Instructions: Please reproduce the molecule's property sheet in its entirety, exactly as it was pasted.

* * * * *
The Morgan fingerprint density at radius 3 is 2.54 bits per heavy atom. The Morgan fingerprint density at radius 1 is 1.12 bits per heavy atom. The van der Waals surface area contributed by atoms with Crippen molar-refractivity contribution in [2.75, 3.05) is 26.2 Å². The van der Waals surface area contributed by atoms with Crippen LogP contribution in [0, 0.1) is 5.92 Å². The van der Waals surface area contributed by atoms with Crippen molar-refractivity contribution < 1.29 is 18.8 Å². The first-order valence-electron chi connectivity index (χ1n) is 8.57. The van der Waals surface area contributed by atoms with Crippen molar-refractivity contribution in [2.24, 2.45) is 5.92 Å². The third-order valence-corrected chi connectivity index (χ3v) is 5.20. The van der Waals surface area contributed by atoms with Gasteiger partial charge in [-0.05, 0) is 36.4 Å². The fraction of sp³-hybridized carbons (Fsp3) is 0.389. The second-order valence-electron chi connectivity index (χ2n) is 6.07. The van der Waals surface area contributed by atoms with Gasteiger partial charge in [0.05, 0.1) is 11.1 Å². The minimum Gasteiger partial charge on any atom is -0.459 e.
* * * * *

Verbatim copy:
The Morgan fingerprint density at radius 3 is 2.54 bits per heavy atom. The Morgan fingerprint density at radius 1 is 1.12 bits per heavy atom. The van der Waals surface area contributed by atoms with Crippen molar-refractivity contribution in [2.75, 3.05) is 26.2 Å². The van der Waals surface area contributed by atoms with Crippen LogP contribution in [0, 0.1) is 5.92 Å². The van der Waals surface area contributed by atoms with Crippen molar-refractivity contribution < 1.29 is 18.8 Å². The first-order valence-electron chi connectivity index (χ1n) is 8.57. The van der Waals surface area contributed by atoms with Crippen molar-refractivity contribution in [2.24, 2.45) is 5.92 Å². The third-order valence-corrected chi connectivity index (χ3v) is 5.20. The van der Waals surface area contributed by atoms with Gasteiger partial charge in [-0.05, 0) is 36.4 Å². The fraction of sp³-hybridized carbons (Fsp3) is 0.389. The second-order valence-electron chi connectivity index (χ2n) is 6.07. The van der Waals surface area contributed by atoms with Gasteiger partial charge in [0.05, 0.1) is 11.1 Å². The minimum Gasteiger partial charge on any atom is -0.459 e.